Are the political left and right growing farther apart or coming closer together? It's a question that crops up with renewed force at election time and one that Paula Vogel addresses with dark comic vigor in her 1996 play, The Mineola Twins.
Under Darryl V. Jones' antic direction, Woolly Mammoth's production at the D.C. Jewish Community Center is a rousing romp through three American presidential administrations - Eisenhower, Nixon and the first Bush.
The inventive Pulitzer Prize-winning playwright uses a pair of almost-identical twins (one has a prominently bigger bust than the other) to examine differences and similarities between left- and right-wing adherents.
Both twins are splendidly played by Sarah Marshall, with a level of grave intensity that makes them all the more comic. Myra, the bad twin, is a radical leftist who starts out as a "fast" teen in the restrictive 1950s, progresses to become a terrorist in the late 1960s, and evolves into a lesbian Planned Parenthood exec in the late 1980s. Myrna, the good twin, is a perky but uptight virgin in the 1950s, a frustrated mother and ex-mental patient in the 1960s, and a reactionary talk show host in the 1980s.
Each represents what the other hates most. And, yet, despite diametrically opposed temperaments, lifestyles and politics, an underlying force keeps trying to bring them back together and back to the girlhood bedroom they shared in Mineola, Long Island. Vogel gives this force theatrical form - a broadcast voice, similar to that heard on a school public address system, repeatedly urges the sisters to find and protect each other.
The broadcast voice is one of several fanciful elements which director Jones exploits to eerily humorous effect. Dream - or more accurately, nightmare - sequences punctuate the action, depicting everything from a nuclear attack to Myrna's fantasized murder of Myra. In addition, two silent actors (Eduardo Placer and Erika Rose) portray characters ranging from government agents to psychiatric aides, filling the spaces between scenes with goofy dances that are at once funny and frightening.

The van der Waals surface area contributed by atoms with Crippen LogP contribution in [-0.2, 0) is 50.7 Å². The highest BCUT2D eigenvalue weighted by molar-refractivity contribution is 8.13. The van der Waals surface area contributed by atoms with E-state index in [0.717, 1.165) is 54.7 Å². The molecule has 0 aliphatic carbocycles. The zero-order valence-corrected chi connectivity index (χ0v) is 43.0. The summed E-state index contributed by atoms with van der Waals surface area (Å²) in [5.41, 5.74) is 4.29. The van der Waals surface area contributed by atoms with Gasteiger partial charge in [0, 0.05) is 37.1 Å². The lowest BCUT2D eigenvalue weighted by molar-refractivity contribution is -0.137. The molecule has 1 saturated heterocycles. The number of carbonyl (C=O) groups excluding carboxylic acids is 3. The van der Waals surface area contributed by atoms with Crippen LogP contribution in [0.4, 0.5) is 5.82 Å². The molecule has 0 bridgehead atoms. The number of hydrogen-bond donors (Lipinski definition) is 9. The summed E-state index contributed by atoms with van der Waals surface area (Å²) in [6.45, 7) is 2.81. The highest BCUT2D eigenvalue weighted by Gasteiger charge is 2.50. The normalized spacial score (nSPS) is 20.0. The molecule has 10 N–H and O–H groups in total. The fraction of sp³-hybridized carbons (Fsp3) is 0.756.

Of course, funny and frightening is the type of quirky combination at which Vogel excels. And this play, with its contrasts of love and hate, good and evil, right and left provides a perfect platform for those disparities. In a myriad of ways, Vogel and Jones remind us that these extremes are not that dissimilar - the twins' sons, for example, are played by a single actor (Josh Lefkowitz) as are the twins' great loves (MaryBeth Wise, who appears in drag as the love interest of conservative Myrna).
In the end, The Mineola Twins demonstrates that the twins ultimately want the same thing - to work for a better world; to raise happy, caring children; and to find the sense of peace that comes from loving and being loved. "I wish we could be closer," Myra says in the final dream sequence. At heart, Vogel suggests, we are truly close, if only we'd realize it before we let our differences tear us apart.
Show times at the D.C. Jewish Community Center, 1529 16th St., N.W., Washington, are 8 p.m. Wednesdays-Saturdays, 2 p.m. and 7 p.m. Sundays, through Oct. 5. Tickets are $24-$39. Call 800-494-8497.
A bit off-track
If Paula Vogel's Mineola Twins is a comedy with a serious purpose, another play in the Washington area -Twentieth Century at Signature Theatre in Arlington, Va. - is an exercise in hilarity for hilarity's sake.
This 1932 play by Ben Hecht and Charles MacArthur requires such a large cast (24), it's rarely revived. But Signature has mounted a world-premiere adaptation by Washington playwright Ken Ludwig that pares the number of actors down to a manageable 10.